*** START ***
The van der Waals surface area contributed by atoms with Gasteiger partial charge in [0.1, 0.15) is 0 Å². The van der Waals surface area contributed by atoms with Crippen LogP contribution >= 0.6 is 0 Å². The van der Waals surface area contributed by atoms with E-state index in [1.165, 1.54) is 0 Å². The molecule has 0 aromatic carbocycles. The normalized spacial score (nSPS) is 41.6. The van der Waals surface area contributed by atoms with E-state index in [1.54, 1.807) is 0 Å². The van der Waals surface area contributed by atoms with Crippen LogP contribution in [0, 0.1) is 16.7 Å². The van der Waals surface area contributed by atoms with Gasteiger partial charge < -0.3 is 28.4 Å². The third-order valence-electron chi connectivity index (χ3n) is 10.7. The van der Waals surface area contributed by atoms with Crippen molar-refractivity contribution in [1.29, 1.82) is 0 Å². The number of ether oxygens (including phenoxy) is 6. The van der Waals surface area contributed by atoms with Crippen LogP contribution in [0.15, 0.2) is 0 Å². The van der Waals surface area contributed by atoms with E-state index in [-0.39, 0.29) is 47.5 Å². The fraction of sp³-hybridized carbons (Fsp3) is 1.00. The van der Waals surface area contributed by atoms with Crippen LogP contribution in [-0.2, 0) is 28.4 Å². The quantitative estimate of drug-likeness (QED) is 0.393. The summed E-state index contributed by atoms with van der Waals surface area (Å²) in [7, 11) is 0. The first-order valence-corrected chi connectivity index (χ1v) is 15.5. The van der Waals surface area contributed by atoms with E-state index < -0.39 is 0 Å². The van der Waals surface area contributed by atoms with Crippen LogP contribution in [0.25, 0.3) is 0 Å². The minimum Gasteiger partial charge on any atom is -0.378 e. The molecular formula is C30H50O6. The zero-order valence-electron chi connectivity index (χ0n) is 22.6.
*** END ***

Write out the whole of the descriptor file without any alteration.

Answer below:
The van der Waals surface area contributed by atoms with Gasteiger partial charge in [0.1, 0.15) is 0 Å². The van der Waals surface area contributed by atoms with Crippen LogP contribution >= 0.6 is 0 Å². The van der Waals surface area contributed by atoms with E-state index in [1.165, 1.54) is 0 Å². The molecule has 0 aromatic carbocycles. The normalized spacial score (nSPS) is 41.6. The van der Waals surface area contributed by atoms with E-state index in [1.54, 1.807) is 0 Å². The van der Waals surface area contributed by atoms with Crippen LogP contribution in [0, 0.1) is 16.7 Å². The van der Waals surface area contributed by atoms with Gasteiger partial charge < -0.3 is 28.4 Å². The third-order valence-electron chi connectivity index (χ3n) is 10.7. The van der Waals surface area contributed by atoms with Crippen molar-refractivity contribution in [1.29, 1.82) is 0 Å². The number of ether oxygens (including phenoxy) is 6. The van der Waals surface area contributed by atoms with Crippen LogP contribution in [0.15, 0.2) is 0 Å². The van der Waals surface area contributed by atoms with E-state index in [-0.39, 0.29) is 47.5 Å². The fraction of sp³-hybridized carbons (Fsp3) is 1.00. The van der Waals surface area contributed by atoms with Crippen LogP contribution in [-0.2, 0) is 28.4 Å². The quantitative estimate of drug-likeness (QED) is 0.393. The summed E-state index contributed by atoms with van der Waals surface area (Å²) in [7, 11) is 0. The first-order valence-corrected chi connectivity index (χ1v) is 15.5. The van der Waals surface area contributed by atoms with E-state index < -0.39 is 0 Å². The van der Waals surface area contributed by atoms with Crippen LogP contribution in [0.25, 0.3) is 0 Å². The minimum Gasteiger partial charge on any atom is -0.378 e. The molecular formula is C30H50O6. The zero-order valence-electron chi connectivity index (χ0n) is 22.6.